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The Georgian Military Road Crossing the High Caucasus

May 1976, November 1980, May 1989

 

Built by the Russians in the 19th century the "Georgian Military Road," the only pass-road across the wild mountains that can be used by cars, has been celebrated in Russian poetry since the late 19th century. It is a spectacular drive at any time of the year - but most impressive during spring time, when the sheep are being driven across the snow covered mountains. On the map the Caucasus divides Europe from Asia but one soon finds that the Georgians on its southern side with their old Christian culture - five hundred years older than that of Russia or Germany - are more European than their northern neighbors. Until the early 19th century this barrier stretching between the Black Sea and the Caspian has protected the Georgians from their northern neighbors. - The oldest human remains in Eurasia - 1.8 million years old - were recently found in Dmanisi in Western Georgia, and the Georgians are convinced that this anthropos spoke Georgian, which is an insular pre-Indo-European language with no relatives that has certainly been spoken for at least 5000 years....! The original Indo-European or "Caucasian" tribes originally occupied the northern slopes of the Caucasus, the valleys of which are to this day inhabited by a colorful and confounding mixture of over a hundred, ethnically differing tribes, languages, and religions.

The icy peaks of the Eastern Great Caucasus. The highest peak is Mt. Kazbeg, just to its right is the Black Aragvi Valley leading south. The Georgian Military Road climbs along the river to Djvari Pass. This picture was surreptitiously taken in June 1976 on an early Aeroflot flight from Tbilisi to Moscow - a highly illegal photo.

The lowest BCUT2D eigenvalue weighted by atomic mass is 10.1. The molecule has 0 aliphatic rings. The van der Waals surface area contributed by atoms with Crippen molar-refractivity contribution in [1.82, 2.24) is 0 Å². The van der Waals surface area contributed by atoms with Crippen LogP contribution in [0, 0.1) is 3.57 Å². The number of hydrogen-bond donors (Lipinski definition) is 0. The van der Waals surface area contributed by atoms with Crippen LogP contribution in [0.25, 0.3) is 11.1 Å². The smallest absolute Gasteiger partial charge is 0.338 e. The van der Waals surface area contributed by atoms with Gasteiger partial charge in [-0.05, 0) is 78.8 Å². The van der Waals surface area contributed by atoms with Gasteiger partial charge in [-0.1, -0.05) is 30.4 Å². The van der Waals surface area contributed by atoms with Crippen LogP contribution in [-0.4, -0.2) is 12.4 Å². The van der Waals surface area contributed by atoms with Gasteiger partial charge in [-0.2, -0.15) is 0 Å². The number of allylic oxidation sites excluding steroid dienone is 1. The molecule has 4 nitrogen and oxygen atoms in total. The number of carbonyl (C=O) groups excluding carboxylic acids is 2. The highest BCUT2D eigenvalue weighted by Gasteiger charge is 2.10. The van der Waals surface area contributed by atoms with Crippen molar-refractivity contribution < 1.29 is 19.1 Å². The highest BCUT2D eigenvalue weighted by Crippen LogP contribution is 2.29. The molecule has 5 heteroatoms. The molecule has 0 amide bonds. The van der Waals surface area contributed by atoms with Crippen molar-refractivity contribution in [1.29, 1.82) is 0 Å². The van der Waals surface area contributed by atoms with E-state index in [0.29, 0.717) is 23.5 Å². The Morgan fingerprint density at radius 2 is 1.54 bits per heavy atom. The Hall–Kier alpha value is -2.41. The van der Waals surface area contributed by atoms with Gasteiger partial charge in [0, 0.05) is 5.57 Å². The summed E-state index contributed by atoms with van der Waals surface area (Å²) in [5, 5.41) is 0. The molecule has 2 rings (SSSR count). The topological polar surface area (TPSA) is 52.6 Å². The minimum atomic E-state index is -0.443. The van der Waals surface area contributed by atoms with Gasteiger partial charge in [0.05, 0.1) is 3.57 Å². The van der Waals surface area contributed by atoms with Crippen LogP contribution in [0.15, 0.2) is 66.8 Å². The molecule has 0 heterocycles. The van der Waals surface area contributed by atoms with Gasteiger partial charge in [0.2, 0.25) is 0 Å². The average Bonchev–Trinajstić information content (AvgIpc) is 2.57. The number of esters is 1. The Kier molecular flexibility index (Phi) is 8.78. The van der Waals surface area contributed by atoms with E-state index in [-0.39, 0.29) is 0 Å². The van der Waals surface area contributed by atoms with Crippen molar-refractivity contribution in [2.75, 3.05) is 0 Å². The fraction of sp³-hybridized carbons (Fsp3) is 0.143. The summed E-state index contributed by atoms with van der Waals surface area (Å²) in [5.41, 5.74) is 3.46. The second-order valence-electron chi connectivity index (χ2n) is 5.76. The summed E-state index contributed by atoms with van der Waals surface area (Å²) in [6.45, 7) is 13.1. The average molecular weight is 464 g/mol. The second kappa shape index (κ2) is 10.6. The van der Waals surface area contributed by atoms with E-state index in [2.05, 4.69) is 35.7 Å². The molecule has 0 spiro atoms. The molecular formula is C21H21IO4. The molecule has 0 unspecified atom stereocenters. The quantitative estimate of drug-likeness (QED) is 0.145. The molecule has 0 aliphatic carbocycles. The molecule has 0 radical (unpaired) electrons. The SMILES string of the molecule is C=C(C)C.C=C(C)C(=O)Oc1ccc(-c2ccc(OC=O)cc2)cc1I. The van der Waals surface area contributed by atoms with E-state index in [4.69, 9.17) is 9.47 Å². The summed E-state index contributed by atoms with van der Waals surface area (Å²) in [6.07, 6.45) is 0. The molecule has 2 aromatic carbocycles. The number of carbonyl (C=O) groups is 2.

May 28, 1976, by Taxi with Peter Grigoriev and Paul Robinson

After a conference in Tbilisi Paul Robinson from Las Alamos, Peter Grigoriev from Moscow and I shared a taxi to Kazbegi. On this first visit to Georgia in 1976 I had no friends in Tbilisi, and the Georgian conference hosts were shocked by my impudent request to take me there.

 

 

In May-June a million sheep make their bi-annual trek across the mountains. They are led by goats like this one, and driven by shepherds on horses.

 

 

A flock of sheep and their herders.

 

 

The houses of Mleti and one of the old defense towers.

 

 

Behind the village of Mleti the road climbs more than 1000 meters to Djvari Pass, the Pass of the Cross in a series of hair-raising switch-back curves.

 

 

The upper valley just below the pass.

 

 

Progress became very slow as more sheep crowded the road.

 

 

Djvari Pass deep in snow on the last day of May.

 

 

Two elegant ladies from Tbilisi parting the sea of dumb sheep. We had to do the same with a broom the taxi driver kept in his car for this purpose.

 

 

Mt. Kazbeg from the "restaurant" in the village of Kazbegi. On the hill to the left is Mtatsminda Zamemba Kazbegi, the church of the Trinity, one of the landmarks of Georgia. I persuaded my friends to hike to the church.

 

 

School children in Kazbegi. One child has a Russian mother, the others are Georgians. Notice their elegant clothes! Their mothers walked around on fashionable platform shoes in the gutted streets of the village where little high-legged black pigs wallowed.